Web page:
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Home arrow Beauty arrow Skin arrow Does Creatine Cause Acne? Replacing Myths With Facts

Does Creatine Cause Acne? Replacing Myths With Facts

Written by Edna Skopljak, MD
Dr. Donika Vata
Fact checked by Donika Vata, MD
Last update: June 15, 2023
5 min read 871 Views 0 Comments
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Creatine is a supplement often used to enhance muscle performance, but what are its effects on your skin? Explore the side effects of creatine and the potential link to acne.

does creatine cause acne

So, you’ve started taking creatine to support your body goals, but you wake up one day to see a sudden acne breakout. As tempting as it might be to blame creatine, this supplement may not be the actual cause of your pimples. 

Creatine is a safe dietary supplement that many people take to fuel their muscle growth and brain. It naturally resides in muscle cells, meaning it is not a man-made substance that could harm your body. 

So, can creatine cause acne? Discover the link between these two factors, along with ways to treat and prevent stubborn pimples.

Does Creatine Cause Acne?

There is no evidence to suggest that taking creatine causes acne. Creatine is a safe supplement that shouldn’t cause any harm to your skin. However, there is a chance that this muscle-boosting powder could indirectly cause acne by increasing dehydration and blood pressure. 

Anecdotal evidence from other people’s experiences may show a link between creatine and acne, but that doesn’t mean it’s completely true. Most of the time, acne stems from other common factors such as genetics, hormonal changes, stress, eating habits, and a poor skincare routine.

It’s possible that creatine supplements could influence other factors that link to acne. For example, research suggests that not drinking enough water while taking creatine will lead to dehydration. A lack of hydration means your body cannot flush out dead skin cells and bacteria efficiently, which fosters clogged pores.

To prevent acne breakouts and side effects when taking creatine supplements, always drink the recommended daily water intake. This is 9 cups for women and 12 cups for men, without any additional fruit concentrate. 

What Is Creatine? 

Creatine is an amino acid that your body naturally produces in the muscles. Many brands have created creatine supplements to support muscle growth and enhance your exercise performance. This substance works by energizing your muscles during heavy weight training. 

Due to creatine being an essential protein, it can help grow, repair, and strengthen your muscles. The consistent supply of energy to every muscle will also stop you from becoming fatigued when exercising. Creatine can also be found in food sources such as red meat, seafood, and animal milk.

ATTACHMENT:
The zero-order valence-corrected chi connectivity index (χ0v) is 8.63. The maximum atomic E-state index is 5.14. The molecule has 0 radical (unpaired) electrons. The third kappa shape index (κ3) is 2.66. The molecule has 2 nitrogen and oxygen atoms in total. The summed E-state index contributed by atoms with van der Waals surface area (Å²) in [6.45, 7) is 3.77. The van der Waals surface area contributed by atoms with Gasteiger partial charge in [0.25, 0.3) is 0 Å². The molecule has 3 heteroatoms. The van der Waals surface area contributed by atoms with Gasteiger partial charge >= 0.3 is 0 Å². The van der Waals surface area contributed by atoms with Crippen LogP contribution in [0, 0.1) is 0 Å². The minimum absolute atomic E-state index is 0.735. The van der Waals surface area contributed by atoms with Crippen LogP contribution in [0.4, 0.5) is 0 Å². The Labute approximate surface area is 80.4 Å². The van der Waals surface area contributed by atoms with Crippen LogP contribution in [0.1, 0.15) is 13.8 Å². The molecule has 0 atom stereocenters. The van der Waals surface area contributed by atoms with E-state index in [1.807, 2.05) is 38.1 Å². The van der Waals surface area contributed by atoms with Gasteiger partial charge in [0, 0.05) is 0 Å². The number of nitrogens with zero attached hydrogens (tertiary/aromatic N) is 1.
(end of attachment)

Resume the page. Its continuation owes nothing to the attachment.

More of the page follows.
Your body produces creatine in your liver, kidneys, and pancreas. Any remaining amino acids will go to your brain and heart. It’s not essential to take creatine supplements, but it is beneficial if you want to lose fat and build muscle, have better energy levels, and lose weight.

Some people may take creatine supplements for other reasons. The top benefits include better concentration, lower blood sugar levels, reduced fatigue, and healthier skin. 

Side effects of creatine 

Learning about the side effects of creatine can help you determine whether this supplement is right for you. Side effects may occur for those who have existing health problems with their liver or gut, but they shouldn’t be common for the average person. Liquid creatine and capsule supplements may also affect your body differently, so keep that in mind. 

Below are some potential side effects of creatine supplementation:

  • Muscle cramps
  • Diarrhea
  • Bloating
  • Dehydration 
  • Headaches
  • Upset stomach 
  • Constipation
  • High blood pressure
  • Liver dysfunction

Creatine and Acne: Causes and Prevention Tips 

It’s important to reiterate that creatine supplementation is safe, but it can have side effects if you don’t take care of your body. You should always follow the recommended dosage of creatine, which is usually around 5 grams. Alongside this, focus on your skincare routine and eating habits to limit sudden acne outbreaks.

Below are common causes of acne and ways to prevent it:

#1 Hydration 

Staying hydrated is essential during creatine consumption. This is because creatine fills your muscles with stored water found in your gut or skin. Therefore, you must replace this water to prevent dehydration. 

As mentioned before, 9–12 cups is the average amount without creatine, but you should ideally consume an additional 2–3 cups when taking the supplement. Drinking this amount ensures that creatine has enough water to fuel your muscles properly. 

Remember that a high water intake will contribute to greater muscle mass and athletic performance. These are the two prominent benefits you will experience when consuming creatine.

Hydration also regulates sebum oil production – a natural oil your body produces to protect your skin. Too much of it can clog your pores and trigger acne, so it’s important to keep this under control with a consistent water intake. 

#2 Personal hygiene